The 4 things they say happen when you become an author:
- You acquire a Penelope.
A Penelope is another author launched at same time as you. There are thousands to choose from every month, which one sticks is a matter of chance. It could be to do with genre or same publishing house, whichever, they are more loved by their publishers and PR people, get more publicity and make more money than you. Penelopes can and do appear later in a career, Neville Shute was Anthony Burgess' Penelope, Posh Spice is Jordan's Penelope.
- You never walk into a bookshop in the same way ever again
See Confession 1. I would add that the pleasure of finding your book on the shelves is dampened by the realisation that it hasn't sold and the pleasure of not finding your rival's books on the shelves is squashed by the almost definite fact that they've probably flown out of the shop like hot cakes. And then there's the returns business. Three to six months later your books will be gone. The only way to stop this is to sign them. With book 1 I innocently did a tour of local and West End bookshops and signed happily away. I even had an author moment in Waterstones Piccadilly where the friendly assistant cleared a sofa, shooing the occupant off by hissing that an author was present and they needed to sit down to do some signing. It would have been my finest bookshop moment by far if the occupant hadn't been an old lady taking a rest. I was too gobsmacked by what I'd just heard to intervene. At another bookshop, however, they didn't just say yeah go ahead, the girl spent a long time checking her computer, for what I don't know, before consenting. How would it be to be refused? After that I stopped and did none of it for book 2 apart from the friendly local bookshop. It occurred to me I could be anybody at all. They don't check identity. Perhaps when I'm an old lady I'll spend my days being any author I choose, signing away.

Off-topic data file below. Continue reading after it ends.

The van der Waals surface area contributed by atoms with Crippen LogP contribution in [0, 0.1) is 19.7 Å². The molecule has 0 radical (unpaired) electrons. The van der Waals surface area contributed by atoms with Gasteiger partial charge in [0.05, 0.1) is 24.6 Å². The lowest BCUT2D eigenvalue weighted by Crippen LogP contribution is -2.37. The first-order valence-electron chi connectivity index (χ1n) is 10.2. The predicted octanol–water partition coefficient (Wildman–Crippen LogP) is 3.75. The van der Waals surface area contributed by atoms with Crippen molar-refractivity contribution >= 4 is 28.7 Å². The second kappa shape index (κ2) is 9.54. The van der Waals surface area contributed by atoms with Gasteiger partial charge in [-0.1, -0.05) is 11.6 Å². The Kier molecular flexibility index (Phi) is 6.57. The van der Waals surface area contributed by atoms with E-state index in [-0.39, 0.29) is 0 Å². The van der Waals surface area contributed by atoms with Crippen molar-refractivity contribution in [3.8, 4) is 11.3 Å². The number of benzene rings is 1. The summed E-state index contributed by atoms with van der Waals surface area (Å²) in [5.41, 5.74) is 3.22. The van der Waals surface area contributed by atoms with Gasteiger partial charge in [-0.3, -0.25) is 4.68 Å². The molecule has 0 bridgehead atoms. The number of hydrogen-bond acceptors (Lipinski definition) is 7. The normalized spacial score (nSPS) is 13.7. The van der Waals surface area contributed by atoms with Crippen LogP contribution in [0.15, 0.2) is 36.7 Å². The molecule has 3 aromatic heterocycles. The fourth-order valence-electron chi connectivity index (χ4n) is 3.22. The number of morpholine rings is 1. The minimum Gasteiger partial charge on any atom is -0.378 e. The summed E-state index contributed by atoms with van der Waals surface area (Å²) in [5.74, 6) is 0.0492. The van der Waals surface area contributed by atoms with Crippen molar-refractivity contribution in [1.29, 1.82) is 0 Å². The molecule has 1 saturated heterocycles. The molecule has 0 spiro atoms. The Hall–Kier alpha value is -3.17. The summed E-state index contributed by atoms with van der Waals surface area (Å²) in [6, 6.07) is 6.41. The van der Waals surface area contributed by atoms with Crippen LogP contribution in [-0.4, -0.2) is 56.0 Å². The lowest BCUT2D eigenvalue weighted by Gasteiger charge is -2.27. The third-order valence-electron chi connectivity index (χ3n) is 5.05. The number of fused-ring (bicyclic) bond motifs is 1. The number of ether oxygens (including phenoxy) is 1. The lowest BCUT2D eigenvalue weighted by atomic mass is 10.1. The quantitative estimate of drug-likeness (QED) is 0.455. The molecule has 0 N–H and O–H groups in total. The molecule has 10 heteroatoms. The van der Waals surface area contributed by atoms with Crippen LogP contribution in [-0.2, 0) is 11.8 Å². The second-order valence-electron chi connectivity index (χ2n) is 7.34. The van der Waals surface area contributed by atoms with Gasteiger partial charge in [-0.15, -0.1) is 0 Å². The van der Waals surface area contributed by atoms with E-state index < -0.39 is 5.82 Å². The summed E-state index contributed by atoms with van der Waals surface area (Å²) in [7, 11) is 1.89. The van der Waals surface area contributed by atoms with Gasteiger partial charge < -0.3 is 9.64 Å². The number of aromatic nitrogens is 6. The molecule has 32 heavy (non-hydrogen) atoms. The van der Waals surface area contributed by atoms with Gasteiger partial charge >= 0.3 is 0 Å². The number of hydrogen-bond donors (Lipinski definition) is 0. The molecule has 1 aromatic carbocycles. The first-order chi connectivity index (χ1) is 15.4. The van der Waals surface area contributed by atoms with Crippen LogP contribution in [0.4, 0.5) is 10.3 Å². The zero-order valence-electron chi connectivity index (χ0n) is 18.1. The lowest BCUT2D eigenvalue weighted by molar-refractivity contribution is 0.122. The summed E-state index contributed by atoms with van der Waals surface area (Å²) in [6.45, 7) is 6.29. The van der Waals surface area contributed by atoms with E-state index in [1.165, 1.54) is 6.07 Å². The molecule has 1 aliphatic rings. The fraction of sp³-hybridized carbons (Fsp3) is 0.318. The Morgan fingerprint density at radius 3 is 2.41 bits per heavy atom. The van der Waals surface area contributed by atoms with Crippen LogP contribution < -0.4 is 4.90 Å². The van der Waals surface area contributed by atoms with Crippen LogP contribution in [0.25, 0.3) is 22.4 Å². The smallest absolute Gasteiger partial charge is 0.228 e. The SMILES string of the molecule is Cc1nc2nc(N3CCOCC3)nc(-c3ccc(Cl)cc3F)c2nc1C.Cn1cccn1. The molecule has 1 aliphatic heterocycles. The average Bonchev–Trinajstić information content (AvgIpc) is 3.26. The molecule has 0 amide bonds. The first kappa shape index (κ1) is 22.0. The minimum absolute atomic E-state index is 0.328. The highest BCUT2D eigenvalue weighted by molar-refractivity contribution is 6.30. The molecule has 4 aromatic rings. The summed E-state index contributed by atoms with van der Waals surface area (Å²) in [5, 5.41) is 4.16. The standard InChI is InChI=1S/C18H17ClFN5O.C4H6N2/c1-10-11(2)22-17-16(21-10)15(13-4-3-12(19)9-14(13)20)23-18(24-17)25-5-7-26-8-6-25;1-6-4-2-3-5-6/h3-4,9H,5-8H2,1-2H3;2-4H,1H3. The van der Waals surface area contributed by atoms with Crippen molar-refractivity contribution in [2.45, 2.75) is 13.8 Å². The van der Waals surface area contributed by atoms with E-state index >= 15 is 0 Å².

- You lose 3 friends
True. Well, two anyway. But two big ones.
- You put on weight
Fairly obvious but depressing fact. Atkins-like crash diets before publication in case book is instant hit and all the magazine and newspaper photographers come calling only add to yo yo effect. Latest attempt to drop the extra stone is running in park for 10 minute a day. Like word-count calculations, it all adds up: 5 times a week = 50 minutes of running. The other problem is am into swing of writing by lunchtime, after endless avoidance tactics, and, having got there, the last thing I want to do is stop. This means that by teatime am starving and start picking at rubbish food.
Bye bye, thanks for visiting, come again soon.